Testing of the design was completed at NASA's Plum Brook Station facility in spring where the acoustic shock and mechanical vibration of launch, plus electromagnetic static discharge conditions, were simulated on a full-size test article in a very large vacuum chamber.
SpaceX uses multiple redundant flight computers in a fault-tolerant design. Each Merlin rocket engine is controlled by three voting computers, each of which has two physical processors that constantly check each other. The original Falcon 9 v1. The much larger Falcon 9 v1. The third—and current—version of the Falcon 9 is the Falcon 9 Full Thrust which made its first flight in December The first stage of the Falcon 9 Full Thrust version is reusable.
The first version of the Falcon 9 launch vehicle, Falcon 9 v1. The Falcon 9 v1. Gaseous N 2 thrusters were used on the Falcon 9 v1. SpaceX expressed hopes initially that both stages would eventually be reusable. In , SpaceX began a formal and funded development program for a reusable Falcon 9 , with the early program focus however on return of the first stage. This is designed to simplify and streamline the manufacturing process. The "Full Thrust upgrade" version   —the third major version of the Falcon 9 launch vehicle following the Falcon 9 v1.
SpaceX pricing and payload specifications published for the Falcon 9 v1. Many engineering changes to support reusability and recovery of the first stage had been made on the v1. The Full Thrust version of the rocket has a reusable first stage after achieving its first successful landing in December  and first reflight in March For all SpaceX launches after 16 March , the autonomous AFSS has replaced "the ground-based mission flight control personnel and equipment with on-board Positioning, Navigation and Timing sources and decision logic. The benefits of AFSS include increased public safety, reduced reliance on range infrastructure, reduced range spacelift cost, increased schedule predictability and availability, operational flexibility, and launch slot flexibility.
On the June 25, mission carrying the second batch of ten Iridium NEXT satellites, aluminum grid fins were replaced by titanium versions, to improve control authority and better cope with heat during re-entry.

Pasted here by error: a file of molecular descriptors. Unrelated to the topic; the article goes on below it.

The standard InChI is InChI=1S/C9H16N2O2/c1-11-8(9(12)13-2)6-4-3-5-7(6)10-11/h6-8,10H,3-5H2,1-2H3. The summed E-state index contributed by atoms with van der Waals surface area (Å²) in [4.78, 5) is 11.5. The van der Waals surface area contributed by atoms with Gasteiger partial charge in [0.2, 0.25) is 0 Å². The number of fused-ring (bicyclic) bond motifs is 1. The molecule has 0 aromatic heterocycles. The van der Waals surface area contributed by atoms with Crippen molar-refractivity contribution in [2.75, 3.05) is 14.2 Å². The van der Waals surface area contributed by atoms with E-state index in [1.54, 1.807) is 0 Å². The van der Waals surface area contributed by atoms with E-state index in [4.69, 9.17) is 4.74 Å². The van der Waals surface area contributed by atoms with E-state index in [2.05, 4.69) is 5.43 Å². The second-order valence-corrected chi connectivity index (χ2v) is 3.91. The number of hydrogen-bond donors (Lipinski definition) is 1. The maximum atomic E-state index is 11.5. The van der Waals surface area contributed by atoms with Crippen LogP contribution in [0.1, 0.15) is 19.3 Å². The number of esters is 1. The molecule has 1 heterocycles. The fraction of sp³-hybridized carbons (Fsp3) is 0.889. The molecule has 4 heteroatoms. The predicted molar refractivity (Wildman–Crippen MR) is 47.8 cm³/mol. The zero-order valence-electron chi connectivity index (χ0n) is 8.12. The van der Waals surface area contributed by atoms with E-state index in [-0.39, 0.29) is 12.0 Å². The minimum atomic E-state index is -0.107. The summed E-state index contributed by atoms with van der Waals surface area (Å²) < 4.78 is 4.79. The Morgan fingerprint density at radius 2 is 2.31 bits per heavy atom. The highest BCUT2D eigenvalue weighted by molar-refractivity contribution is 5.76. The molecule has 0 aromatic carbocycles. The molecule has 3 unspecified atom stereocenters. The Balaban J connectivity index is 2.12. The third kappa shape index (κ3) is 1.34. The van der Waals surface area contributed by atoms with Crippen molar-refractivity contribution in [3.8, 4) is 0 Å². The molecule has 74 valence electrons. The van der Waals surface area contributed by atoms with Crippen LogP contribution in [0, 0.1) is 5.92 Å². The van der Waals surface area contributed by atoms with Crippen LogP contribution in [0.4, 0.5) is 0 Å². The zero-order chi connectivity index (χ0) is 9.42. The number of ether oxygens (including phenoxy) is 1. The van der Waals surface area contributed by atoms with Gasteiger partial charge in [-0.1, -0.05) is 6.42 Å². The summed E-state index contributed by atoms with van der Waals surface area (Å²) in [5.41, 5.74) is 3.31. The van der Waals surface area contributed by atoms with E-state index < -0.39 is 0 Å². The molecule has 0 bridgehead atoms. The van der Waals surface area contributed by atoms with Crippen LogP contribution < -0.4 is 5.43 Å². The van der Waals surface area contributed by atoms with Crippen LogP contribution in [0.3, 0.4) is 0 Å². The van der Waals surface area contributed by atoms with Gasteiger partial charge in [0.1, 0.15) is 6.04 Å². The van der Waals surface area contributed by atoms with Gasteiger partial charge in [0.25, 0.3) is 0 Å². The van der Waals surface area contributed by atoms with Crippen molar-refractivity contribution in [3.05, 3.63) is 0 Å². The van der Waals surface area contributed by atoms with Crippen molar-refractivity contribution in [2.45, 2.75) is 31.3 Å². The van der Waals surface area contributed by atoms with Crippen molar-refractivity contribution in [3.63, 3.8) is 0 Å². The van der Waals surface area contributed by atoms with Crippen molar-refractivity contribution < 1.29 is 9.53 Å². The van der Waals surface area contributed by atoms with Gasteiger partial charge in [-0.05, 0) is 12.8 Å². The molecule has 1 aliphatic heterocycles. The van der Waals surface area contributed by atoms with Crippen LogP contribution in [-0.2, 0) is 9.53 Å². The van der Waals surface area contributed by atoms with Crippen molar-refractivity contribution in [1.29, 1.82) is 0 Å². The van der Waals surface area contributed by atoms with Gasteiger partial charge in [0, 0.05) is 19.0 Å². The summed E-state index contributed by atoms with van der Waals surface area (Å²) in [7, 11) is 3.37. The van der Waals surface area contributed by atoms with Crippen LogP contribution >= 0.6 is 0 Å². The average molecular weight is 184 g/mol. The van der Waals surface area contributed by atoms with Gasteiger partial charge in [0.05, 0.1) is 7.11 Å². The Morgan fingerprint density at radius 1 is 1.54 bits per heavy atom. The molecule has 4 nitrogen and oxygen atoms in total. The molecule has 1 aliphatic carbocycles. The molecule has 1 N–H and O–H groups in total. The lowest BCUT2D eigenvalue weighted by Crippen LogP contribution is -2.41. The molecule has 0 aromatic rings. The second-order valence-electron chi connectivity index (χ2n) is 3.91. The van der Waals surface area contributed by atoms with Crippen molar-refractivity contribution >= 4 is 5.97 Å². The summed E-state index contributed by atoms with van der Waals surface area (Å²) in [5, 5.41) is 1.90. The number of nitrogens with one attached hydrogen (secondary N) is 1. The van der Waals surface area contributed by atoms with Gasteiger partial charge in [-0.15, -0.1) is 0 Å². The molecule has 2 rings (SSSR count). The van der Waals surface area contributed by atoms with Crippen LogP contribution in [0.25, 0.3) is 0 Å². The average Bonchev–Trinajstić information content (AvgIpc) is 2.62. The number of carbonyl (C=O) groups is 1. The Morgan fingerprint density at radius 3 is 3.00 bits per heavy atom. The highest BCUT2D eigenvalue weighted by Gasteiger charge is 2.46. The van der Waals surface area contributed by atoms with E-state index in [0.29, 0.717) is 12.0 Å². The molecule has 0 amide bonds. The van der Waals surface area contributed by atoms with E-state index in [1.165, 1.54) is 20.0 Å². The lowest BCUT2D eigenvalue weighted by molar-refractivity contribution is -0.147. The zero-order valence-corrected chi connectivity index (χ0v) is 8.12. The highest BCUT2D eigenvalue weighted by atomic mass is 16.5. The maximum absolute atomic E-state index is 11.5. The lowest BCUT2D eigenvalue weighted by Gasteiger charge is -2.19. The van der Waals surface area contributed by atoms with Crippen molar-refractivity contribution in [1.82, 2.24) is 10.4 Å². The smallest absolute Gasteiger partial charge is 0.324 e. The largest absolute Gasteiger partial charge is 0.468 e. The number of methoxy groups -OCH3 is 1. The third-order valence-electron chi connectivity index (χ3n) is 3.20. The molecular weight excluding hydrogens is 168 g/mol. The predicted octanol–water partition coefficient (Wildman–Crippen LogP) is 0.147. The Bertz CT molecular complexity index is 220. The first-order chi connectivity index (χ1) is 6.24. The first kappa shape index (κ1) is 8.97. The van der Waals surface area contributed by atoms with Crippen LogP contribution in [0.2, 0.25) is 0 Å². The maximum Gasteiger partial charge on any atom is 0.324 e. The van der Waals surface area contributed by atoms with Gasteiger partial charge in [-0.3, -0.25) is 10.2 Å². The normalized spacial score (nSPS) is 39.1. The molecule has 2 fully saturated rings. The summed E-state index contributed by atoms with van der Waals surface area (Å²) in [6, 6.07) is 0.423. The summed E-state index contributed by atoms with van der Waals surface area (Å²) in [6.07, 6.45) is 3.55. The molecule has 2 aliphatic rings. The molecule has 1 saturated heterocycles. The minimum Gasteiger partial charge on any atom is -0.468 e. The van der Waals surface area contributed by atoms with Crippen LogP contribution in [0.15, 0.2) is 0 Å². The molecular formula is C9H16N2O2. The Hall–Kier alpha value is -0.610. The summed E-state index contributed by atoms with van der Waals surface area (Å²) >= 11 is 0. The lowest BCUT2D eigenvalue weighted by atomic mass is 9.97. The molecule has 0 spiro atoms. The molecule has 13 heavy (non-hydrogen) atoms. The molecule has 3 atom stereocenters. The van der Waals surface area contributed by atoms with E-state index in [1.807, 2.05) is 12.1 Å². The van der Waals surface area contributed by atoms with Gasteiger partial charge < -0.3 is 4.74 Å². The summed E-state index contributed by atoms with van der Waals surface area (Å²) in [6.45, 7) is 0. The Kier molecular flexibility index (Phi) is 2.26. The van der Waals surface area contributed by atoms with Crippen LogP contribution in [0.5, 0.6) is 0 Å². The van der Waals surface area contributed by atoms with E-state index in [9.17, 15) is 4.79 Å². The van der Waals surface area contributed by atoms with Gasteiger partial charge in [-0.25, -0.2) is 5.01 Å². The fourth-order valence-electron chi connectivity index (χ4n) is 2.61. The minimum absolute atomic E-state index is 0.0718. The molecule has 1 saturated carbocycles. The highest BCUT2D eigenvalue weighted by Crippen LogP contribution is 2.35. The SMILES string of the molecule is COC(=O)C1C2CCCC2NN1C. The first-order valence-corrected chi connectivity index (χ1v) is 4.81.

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In , SpaceX started including incremental changes to the Falcon 9 Full Thrust, internally calling it the "Block 4" version. It includes incremental engine thrust upgrades leading to the final thrust for Block 5.
In October , Musk described a Block 5 version that would have "a lot of minor refinements that collectively are important, but uprated thrust and improved legs are the most significant. SpaceX had predicted that its launches would have high reliability based on the philosophy that "through simplicity, reliability and low cost can go hand-in-hand" by As with the company's smaller Falcon 1 vehicle, Falcon 9's launch sequence includes a hold-down feature that allows full engine ignition and systems check before liftoff.
After first-stage engine start, the launcher is held down and not released for flight until all propulsion and vehicle systems are confirmed to be operating normally. Similar hold-down systems have been used on other launch vehicles such as the Saturn V  and Space Shuttle. An automatic safe shut-down and unloading of propellant occurs if any abnormal conditions are detected. Falcon 9 has triple redundant flight computers and inertial navigation , with a GPS overlay for additional orbit insertion accuracy.
Like the Saturn rocket series from the Apollo program , the presence of multiple first-stage engines allows for mission completion even if one of the first-stage engines fails during flight. SpaceX emphasized over several years that the Falcon 9 first stage is designed for engine out capability. To compensate for the resulting loss of acceleration, the first stage had to burn 28 seconds longer than planned, and the second stage had to burn an extra 15 seconds. Because NASA had purchased the launch and therefore contractually controlled a number of mission decision points, NASA declined SpaceX's request to restart the second stage and attempt to deliver the secondary payload into the correct orbit.
This risk was understood by the secondary payload customer at time of the signing of the launch contract. As a result, the secondary payload satellite reentered the atmosphere a few days after launch. SpaceX intended to recover the first stages of several early Falcon flights to assist engineers in designing for future reusability. They were equipped with parachutes but failed to survive the aerodynamic stress and heating during atmospheric re-entry following stage separation.
The stages were also marinized by salt-water corrosion resistant material, anodizing and paying attention to galvanic corrosion. In late , SpaceX announced a change in the approach, eliminating the parachutes and going with a propulsively-powered-descent approach. A reusable first stage was then flight-tested by SpaceX with the suborbital Grasshopper rocket.